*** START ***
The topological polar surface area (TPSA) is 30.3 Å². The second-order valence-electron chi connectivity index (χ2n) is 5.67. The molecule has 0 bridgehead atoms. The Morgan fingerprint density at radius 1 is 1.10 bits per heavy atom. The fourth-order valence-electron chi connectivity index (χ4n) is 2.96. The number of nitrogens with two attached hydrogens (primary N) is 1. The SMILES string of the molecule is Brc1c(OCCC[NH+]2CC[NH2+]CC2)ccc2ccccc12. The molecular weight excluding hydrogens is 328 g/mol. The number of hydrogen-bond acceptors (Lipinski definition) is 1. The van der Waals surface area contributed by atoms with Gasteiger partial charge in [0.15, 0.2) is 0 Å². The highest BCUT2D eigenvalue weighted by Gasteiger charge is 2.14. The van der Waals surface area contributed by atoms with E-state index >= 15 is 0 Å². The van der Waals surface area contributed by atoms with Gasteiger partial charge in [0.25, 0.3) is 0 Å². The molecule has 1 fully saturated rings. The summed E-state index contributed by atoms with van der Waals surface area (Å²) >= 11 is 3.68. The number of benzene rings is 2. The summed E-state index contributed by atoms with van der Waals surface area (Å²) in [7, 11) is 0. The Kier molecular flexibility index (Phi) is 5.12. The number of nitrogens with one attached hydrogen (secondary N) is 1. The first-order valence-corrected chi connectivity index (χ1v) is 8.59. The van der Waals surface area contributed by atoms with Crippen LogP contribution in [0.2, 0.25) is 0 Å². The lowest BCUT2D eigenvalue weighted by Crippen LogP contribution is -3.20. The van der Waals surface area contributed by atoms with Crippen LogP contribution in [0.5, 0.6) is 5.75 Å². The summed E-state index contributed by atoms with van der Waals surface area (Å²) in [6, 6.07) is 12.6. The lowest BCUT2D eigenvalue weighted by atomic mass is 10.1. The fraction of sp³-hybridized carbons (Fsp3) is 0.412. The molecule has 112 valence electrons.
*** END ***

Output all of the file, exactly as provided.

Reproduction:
The topological polar surface area (TPSA) is 30.3 Å². The second-order valence-electron chi connectivity index (χ2n) is 5.67. The molecule has 0 bridgehead atoms. The Morgan fingerprint density at radius 1 is 1.10 bits per heavy atom. The fourth-order valence-electron chi connectivity index (χ4n) is 2.96. The number of nitrogens with two attached hydrogens (primary N) is 1. The SMILES string of the molecule is Brc1c(OCCC[NH+]2CC[NH2+]CC2)ccc2ccccc12. The molecular weight excluding hydrogens is 328 g/mol. The number of hydrogen-bond acceptors (Lipinski definition) is 1. The van der Waals surface area contributed by atoms with Gasteiger partial charge in [0.15, 0.2) is 0 Å². The highest BCUT2D eigenvalue weighted by Gasteiger charge is 2.14. The van der Waals surface area contributed by atoms with E-state index >= 15 is 0 Å². The van der Waals surface area contributed by atoms with Gasteiger partial charge in [0.25, 0.3) is 0 Å². The molecule has 1 fully saturated rings. The summed E-state index contributed by atoms with van der Waals surface area (Å²) >= 11 is 3.68. The number of benzene rings is 2. The summed E-state index contributed by atoms with van der Waals surface area (Å²) in [7, 11) is 0. The Kier molecular flexibility index (Phi) is 5.12. The number of nitrogens with one attached hydrogen (secondary N) is 1. The first-order valence-corrected chi connectivity index (χ1v) is 8.59. The van der Waals surface area contributed by atoms with Crippen LogP contribution in [0.2, 0.25) is 0 Å². The lowest BCUT2D eigenvalue weighted by Crippen LogP contribution is -3.20. The van der Waals surface area contributed by atoms with Crippen LogP contribution in [0.5, 0.6) is 5.75 Å². The summed E-state index contributed by atoms with van der Waals surface area (Å²) in [6, 6.07) is 12.6. The lowest BCUT2D eigenvalue weighted by atomic mass is 10.1. The fraction of sp³-hybridized carbons (Fsp3) is 0.412. The molecule has 112 valence electrons.